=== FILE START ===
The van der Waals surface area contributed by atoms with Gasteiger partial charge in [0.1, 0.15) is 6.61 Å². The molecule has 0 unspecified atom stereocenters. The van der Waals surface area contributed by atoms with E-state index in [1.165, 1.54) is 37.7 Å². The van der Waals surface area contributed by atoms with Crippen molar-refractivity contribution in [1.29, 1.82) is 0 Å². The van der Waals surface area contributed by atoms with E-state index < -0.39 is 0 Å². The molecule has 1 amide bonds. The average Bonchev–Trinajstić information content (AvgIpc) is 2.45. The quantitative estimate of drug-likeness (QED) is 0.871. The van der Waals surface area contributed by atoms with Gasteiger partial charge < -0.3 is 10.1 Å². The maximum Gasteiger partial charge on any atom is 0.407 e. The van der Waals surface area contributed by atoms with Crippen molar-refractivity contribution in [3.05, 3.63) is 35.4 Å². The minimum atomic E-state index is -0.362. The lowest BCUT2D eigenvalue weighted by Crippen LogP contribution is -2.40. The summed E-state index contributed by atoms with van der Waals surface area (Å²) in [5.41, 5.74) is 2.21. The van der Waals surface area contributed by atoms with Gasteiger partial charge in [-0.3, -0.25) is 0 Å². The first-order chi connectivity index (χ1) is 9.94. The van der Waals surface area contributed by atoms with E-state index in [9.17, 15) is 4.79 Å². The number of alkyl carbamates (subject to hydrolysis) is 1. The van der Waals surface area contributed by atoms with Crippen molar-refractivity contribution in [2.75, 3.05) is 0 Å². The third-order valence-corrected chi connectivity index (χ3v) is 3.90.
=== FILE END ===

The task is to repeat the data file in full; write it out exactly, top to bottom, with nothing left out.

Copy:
The van der Waals surface area contributed by atoms with Gasteiger partial charge in [0.1, 0.15) is 6.61 Å². The molecule has 0 unspecified atom stereocenters. The van der Waals surface area contributed by atoms with E-state index in [1.165, 1.54) is 37.7 Å². The van der Waals surface area contributed by atoms with Crippen molar-refractivity contribution in [1.29, 1.82) is 0 Å². The van der Waals surface area contributed by atoms with E-state index < -0.39 is 0 Å². The molecule has 1 amide bonds. The average Bonchev–Trinajstić information content (AvgIpc) is 2.45. The quantitative estimate of drug-likeness (QED) is 0.871. The van der Waals surface area contributed by atoms with Gasteiger partial charge < -0.3 is 10.1 Å². The maximum Gasteiger partial charge on any atom is 0.407 e. The van der Waals surface area contributed by atoms with Crippen molar-refractivity contribution in [3.05, 3.63) is 35.4 Å². The minimum atomic E-state index is -0.362. The lowest BCUT2D eigenvalue weighted by Crippen LogP contribution is -2.40. The summed E-state index contributed by atoms with van der Waals surface area (Å²) in [5.41, 5.74) is 2.21. The van der Waals surface area contributed by atoms with Gasteiger partial charge in [-0.3, -0.25) is 0 Å². The first-order chi connectivity index (χ1) is 9.94. The van der Waals surface area contributed by atoms with E-state index in [9.17, 15) is 4.79 Å². The number of alkyl carbamates (subject to hydrolysis) is 1. The van der Waals surface area contributed by atoms with Crippen molar-refractivity contribution in [2.75, 3.05) is 0 Å². The third-order valence-corrected chi connectivity index (χ3v) is 3.90.